UK Accounting Glossary
An inverse head and shoulders is a technical analysis charting pattern that signals the reversal of a downtrend — it’s a bullish reversal signal. Three valleys, with the middle valley being the lowest, and two peaks that touch a resistance level characterize an inverse head and shoulders pattern. This resistance level of the head and shoulders pattern is also called the neckline. Initially, selling pressure is strong when the trough of the left shoulder in the inverse head and shoulders forms. A relatively short advance completes the left shoulder of the inverse head and shoulders pattern. A new decline that reaches a through that is lower than the left shoulder, followed by another advance to resistance, forms the head of the inverse head and shoulders. Declining volume during the formation of the head in the inverse head and shoulders pattern can be another indication that selling pressure for a security is weakening. The right shoulder of the inverse head and shoulders pattern forms s through that is higher than the head and usually but not always in line with the left shoulder. Traders consider the inverse head and shoulders pattern reversal confirmed when the advance from the valley of the right shoulder in the inverse head and shoulders pattern breaks thru the neckline and does so on increasing volume. The target price for the inverse head and shoulders pattern is determined by first calculating the price differential between the neckline and the trough (i.e. the lowest price on the head). This price differential is then added to the neckline to determine the target price of the inverse head and shoulders pattern.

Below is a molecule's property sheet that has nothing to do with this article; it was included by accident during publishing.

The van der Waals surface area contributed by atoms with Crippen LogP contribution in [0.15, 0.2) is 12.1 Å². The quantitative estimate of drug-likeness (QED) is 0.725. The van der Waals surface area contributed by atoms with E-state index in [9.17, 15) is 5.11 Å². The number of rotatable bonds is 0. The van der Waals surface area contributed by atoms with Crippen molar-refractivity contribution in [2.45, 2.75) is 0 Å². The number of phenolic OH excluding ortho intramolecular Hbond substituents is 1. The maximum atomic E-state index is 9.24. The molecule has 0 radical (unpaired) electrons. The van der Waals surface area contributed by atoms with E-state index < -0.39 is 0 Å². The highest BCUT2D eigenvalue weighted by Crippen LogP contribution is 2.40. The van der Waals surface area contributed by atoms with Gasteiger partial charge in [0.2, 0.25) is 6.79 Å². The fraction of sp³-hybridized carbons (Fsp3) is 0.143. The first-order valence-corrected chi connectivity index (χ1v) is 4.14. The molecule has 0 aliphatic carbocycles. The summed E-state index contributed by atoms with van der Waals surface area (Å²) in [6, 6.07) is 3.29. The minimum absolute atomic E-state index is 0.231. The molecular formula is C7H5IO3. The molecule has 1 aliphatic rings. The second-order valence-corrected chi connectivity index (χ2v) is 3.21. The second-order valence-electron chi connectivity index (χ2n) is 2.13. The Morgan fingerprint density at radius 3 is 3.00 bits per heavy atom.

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This glossary post was last updated: 9th February 2020.